Saturday, 13 May 2017

The Sleeping Prince

The Sleeping Prince by Melinda Salisbury

Ever since her brother Lief disappeared, Errin's life has gone from bad to worse. Not only must she care for her sick mother, she has to scrape together rent money by selling illegal herbal cures. But none of that compares to the threat of the vengeful Sleeping Prince whom the Queen just awoke from his enchanted sleep.

When her village is evacuated as part of the war against the Sleeping Prince, Errin is left desperate and homeless. The only person she can turn to is the mysterious Silas, a young man who buys deadly poisons from Errin, but won't reveal why he needs them. Silas promises to help her, but when he vanishes, Errin must journey across a kingdom on the brink of war to seek another way to save her mother and herself. But what she finds shatters everything she believed about her world, and with the Sleeping Prince drawing nearer, Errin must make a heartbreaking choice that could affect the whole kingdom. {goodreads summary}

Reading the Sleeping Prince reminded me why I should try to read novels in the same series more closely together - it's been so long since I read the Sin Eater's Daughter that I had forgotten a lot of the plot lines and back story, which made reading the first third or so of the book a struggle in places.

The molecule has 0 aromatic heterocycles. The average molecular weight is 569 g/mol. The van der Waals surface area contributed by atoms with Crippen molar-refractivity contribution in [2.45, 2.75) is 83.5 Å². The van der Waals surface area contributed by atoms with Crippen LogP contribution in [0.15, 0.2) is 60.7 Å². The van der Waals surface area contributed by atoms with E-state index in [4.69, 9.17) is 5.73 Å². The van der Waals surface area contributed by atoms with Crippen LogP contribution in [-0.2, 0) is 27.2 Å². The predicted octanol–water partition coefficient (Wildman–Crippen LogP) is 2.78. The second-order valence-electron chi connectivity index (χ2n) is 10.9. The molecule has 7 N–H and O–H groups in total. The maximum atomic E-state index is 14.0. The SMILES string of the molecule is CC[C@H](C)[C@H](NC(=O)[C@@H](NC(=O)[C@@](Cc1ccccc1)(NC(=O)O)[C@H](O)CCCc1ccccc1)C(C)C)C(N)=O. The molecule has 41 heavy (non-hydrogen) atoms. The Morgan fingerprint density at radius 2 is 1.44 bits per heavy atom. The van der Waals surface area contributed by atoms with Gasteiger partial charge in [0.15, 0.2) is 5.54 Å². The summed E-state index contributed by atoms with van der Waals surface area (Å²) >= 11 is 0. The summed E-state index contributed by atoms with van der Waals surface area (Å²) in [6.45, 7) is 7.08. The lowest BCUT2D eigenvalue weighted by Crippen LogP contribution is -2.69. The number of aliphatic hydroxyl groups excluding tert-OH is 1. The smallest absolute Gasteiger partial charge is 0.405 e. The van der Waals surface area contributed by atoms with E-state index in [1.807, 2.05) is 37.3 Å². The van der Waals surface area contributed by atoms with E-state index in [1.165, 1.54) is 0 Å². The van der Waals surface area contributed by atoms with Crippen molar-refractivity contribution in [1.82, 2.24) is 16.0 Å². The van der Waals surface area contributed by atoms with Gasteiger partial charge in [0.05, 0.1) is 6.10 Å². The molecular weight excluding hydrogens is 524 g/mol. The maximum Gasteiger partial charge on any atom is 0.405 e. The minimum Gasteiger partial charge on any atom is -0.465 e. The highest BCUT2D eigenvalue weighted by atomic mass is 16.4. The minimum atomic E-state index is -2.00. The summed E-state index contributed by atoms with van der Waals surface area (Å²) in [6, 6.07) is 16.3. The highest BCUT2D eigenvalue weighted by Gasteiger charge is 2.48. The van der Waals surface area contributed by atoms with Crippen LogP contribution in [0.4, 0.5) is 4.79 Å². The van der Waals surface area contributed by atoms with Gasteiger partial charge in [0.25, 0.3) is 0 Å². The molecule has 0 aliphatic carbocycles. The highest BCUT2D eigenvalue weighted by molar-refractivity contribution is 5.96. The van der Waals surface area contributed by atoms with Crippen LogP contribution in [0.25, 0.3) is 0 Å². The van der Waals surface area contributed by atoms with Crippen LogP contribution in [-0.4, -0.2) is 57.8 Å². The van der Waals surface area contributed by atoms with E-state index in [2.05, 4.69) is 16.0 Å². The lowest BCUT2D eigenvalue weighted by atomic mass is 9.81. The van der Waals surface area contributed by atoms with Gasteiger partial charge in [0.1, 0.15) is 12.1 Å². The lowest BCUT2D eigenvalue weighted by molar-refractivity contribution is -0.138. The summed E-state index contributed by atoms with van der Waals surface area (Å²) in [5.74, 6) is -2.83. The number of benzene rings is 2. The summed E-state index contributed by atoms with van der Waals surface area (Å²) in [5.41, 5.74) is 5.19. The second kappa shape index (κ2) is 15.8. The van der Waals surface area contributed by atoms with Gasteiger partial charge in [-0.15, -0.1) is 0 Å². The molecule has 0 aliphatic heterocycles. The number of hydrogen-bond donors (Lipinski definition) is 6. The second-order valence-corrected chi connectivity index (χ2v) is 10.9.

“The apothecary, the monk and the living Goddess went to war. We sound like the start of a joke.”

I'm not usually a fan of books in series which follow different characters to the original, but TSP is definitely an exception. I really loved Errin and Silas - they were such complex, interesting characters and a real credit to Salisbury's world. They also meant that TSP nicely avoided the mid-book slump that it all too common in YA trilogies, giving the story a fresh twist with the changed perspective.

“Fortune favours the bold." I smile weakly."So does death," she counters immediately. "The craven tend to live much longer than the heroic.” 

I adored the world building, and found myself lost in Salisbury's fantasy world for days after I'd finished TSP, even though I'd started on another book. I just couldn't get it out of my head. The backstory and mythology is incredibly detailed.

When I asked him why, he told me it was safer like that. For us both. And to not ask again.
Mysterious boys are not as enjoyable in reality as they are in stories.

I'm going to make an effort to read The Scarecrow Queen quite soon, so I don't encounter the same issues that I did at the start of TSP. I can't wait to see how this series ends. 

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